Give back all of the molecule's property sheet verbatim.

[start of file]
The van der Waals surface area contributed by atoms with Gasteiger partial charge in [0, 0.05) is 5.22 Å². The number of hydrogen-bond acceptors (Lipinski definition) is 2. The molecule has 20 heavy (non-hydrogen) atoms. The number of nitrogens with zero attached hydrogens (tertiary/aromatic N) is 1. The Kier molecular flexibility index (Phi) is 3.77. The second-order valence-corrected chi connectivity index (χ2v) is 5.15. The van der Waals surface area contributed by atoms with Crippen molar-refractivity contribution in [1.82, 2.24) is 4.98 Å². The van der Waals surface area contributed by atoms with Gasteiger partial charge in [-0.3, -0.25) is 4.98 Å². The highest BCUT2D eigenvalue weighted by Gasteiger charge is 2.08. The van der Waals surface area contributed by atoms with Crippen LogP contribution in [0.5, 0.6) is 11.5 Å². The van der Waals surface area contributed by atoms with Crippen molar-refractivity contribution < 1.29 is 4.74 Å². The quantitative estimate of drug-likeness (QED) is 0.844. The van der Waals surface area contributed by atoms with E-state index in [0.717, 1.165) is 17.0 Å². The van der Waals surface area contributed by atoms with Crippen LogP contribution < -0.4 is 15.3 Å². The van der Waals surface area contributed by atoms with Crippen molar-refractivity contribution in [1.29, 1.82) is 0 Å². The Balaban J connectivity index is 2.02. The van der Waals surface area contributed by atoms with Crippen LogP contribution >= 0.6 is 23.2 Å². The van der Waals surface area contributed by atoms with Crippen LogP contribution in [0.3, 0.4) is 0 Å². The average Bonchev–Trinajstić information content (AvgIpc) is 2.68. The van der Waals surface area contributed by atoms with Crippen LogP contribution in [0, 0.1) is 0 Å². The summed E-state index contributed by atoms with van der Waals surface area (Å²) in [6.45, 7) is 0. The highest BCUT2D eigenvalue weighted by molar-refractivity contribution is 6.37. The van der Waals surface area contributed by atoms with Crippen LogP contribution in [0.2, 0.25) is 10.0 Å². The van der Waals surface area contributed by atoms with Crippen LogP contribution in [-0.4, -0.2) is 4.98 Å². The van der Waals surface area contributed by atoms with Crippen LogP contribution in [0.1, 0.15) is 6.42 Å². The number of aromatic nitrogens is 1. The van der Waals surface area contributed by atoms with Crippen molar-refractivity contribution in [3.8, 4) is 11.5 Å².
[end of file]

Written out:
The van der Waals surface area contributed by atoms with Gasteiger partial charge in [0, 0.05) is 5.22 Å². The number of hydrogen-bond acceptors (Lipinski definition) is 2. The molecule has 20 heavy (non-hydrogen) atoms. The number of nitrogens with zero attached hydrogens (tertiary/aromatic N) is 1. The Kier molecular flexibility index (Phi) is 3.77. The second-order valence-corrected chi connectivity index (χ2v) is 5.15. The van der Waals surface area contributed by atoms with Crippen molar-refractivity contribution in [1.82, 2.24) is 4.98 Å². The van der Waals surface area contributed by atoms with Gasteiger partial charge in [-0.3, -0.25) is 4.98 Å². The highest BCUT2D eigenvalue weighted by Gasteiger charge is 2.08. The van der Waals surface area contributed by atoms with Crippen LogP contribution in [0.5, 0.6) is 11.5 Å². The van der Waals surface area contributed by atoms with Crippen molar-refractivity contribution < 1.29 is 4.74 Å². The quantitative estimate of drug-likeness (QED) is 0.844. The van der Waals surface area contributed by atoms with E-state index in [0.717, 1.165) is 17.0 Å². The van der Waals surface area contributed by atoms with Crippen LogP contribution < -0.4 is 15.3 Å². The van der Waals surface area contributed by atoms with Crippen molar-refractivity contribution in [1.29, 1.82) is 0 Å². The Balaban J connectivity index is 2.02. The van der Waals surface area contributed by atoms with Crippen LogP contribution >= 0.6 is 23.2 Å². The van der Waals surface area contributed by atoms with Crippen LogP contribution in [0.3, 0.4) is 0 Å². The average Bonchev–Trinajstić information content (AvgIpc) is 2.68. The van der Waals surface area contributed by atoms with Crippen LogP contribution in [0, 0.1) is 0 Å². The summed E-state index contributed by atoms with van der Waals surface area (Å²) in [6.45, 7) is 0. The highest BCUT2D eigenvalue weighted by molar-refractivity contribution is 6.37. The van der Waals surface area contributed by atoms with Crippen LogP contribution in [0.2, 0.25) is 10.0 Å². The van der Waals surface area contributed by atoms with Crippen LogP contribution in [-0.4, -0.2) is 4.98 Å². The van der Waals surface area contributed by atoms with Crippen LogP contribution in [0.1, 0.15) is 6.42 Å². The number of aromatic nitrogens is 1. The van der Waals surface area contributed by atoms with Crippen molar-refractivity contribution in [3.8, 4) is 11.5 Å².